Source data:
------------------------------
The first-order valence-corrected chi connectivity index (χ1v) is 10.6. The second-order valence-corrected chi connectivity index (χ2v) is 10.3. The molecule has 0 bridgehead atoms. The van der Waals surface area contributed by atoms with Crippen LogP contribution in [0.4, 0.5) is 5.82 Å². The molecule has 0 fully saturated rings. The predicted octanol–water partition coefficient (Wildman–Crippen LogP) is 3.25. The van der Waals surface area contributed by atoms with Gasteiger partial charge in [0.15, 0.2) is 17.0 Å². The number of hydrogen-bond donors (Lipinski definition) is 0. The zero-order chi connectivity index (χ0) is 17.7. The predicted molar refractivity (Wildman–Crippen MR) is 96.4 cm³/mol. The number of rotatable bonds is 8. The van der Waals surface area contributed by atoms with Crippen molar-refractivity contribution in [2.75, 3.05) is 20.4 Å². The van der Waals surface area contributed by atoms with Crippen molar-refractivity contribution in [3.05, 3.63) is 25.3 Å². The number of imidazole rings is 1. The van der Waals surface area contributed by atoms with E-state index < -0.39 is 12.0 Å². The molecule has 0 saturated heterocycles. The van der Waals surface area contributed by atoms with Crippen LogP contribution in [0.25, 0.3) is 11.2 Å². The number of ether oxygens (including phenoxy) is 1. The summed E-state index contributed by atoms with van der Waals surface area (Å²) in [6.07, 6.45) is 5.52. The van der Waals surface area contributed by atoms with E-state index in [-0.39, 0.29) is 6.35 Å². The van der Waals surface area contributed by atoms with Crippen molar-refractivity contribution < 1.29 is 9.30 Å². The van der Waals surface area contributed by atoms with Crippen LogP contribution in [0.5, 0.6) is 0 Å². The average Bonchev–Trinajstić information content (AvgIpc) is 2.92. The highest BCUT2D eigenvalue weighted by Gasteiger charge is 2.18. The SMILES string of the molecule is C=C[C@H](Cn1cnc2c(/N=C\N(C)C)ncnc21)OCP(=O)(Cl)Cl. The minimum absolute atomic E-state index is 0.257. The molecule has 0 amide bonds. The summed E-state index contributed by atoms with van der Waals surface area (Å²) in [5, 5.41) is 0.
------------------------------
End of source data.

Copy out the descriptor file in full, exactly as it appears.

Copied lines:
The first-order valence-corrected chi connectivity index (χ1v) is 10.6. The second-order valence-corrected chi connectivity index (χ2v) is 10.3. The molecule has 0 bridgehead atoms. The van der Waals surface area contributed by atoms with Crippen LogP contribution in [0.4, 0.5) is 5.82 Å². The molecule has 0 fully saturated rings. The predicted octanol–water partition coefficient (Wildman–Crippen LogP) is 3.25. The van der Waals surface area contributed by atoms with Gasteiger partial charge in [0.15, 0.2) is 17.0 Å². The number of hydrogen-bond donors (Lipinski definition) is 0. The zero-order chi connectivity index (χ0) is 17.7. The predicted molar refractivity (Wildman–Crippen MR) is 96.4 cm³/mol. The number of rotatable bonds is 8. The van der Waals surface area contributed by atoms with Crippen molar-refractivity contribution in [2.75, 3.05) is 20.4 Å². The van der Waals surface area contributed by atoms with Crippen molar-refractivity contribution in [3.05, 3.63) is 25.3 Å². The number of imidazole rings is 1. The van der Waals surface area contributed by atoms with E-state index < -0.39 is 12.0 Å². The molecule has 0 saturated heterocycles. The van der Waals surface area contributed by atoms with Crippen LogP contribution in [0.25, 0.3) is 11.2 Å². The number of ether oxygens (including phenoxy) is 1. The summed E-state index contributed by atoms with van der Waals surface area (Å²) in [6.07, 6.45) is 5.52. The van der Waals surface area contributed by atoms with E-state index in [-0.39, 0.29) is 6.35 Å². The van der Waals surface area contributed by atoms with Crippen molar-refractivity contribution < 1.29 is 9.30 Å². The van der Waals surface area contributed by atoms with Crippen LogP contribution in [0.5, 0.6) is 0 Å². The average Bonchev–Trinajstić information content (AvgIpc) is 2.92. The highest BCUT2D eigenvalue weighted by Gasteiger charge is 2.18. The SMILES string of the molecule is C=C[C@H](Cn1cnc2c(/N=C\N(C)C)ncnc21)OCP(=O)(Cl)Cl. The minimum absolute atomic E-state index is 0.257. The molecule has 0 amide bonds. The summed E-state index contributed by atoms with van der Waals surface area (Å²) in [5, 5.41) is 0.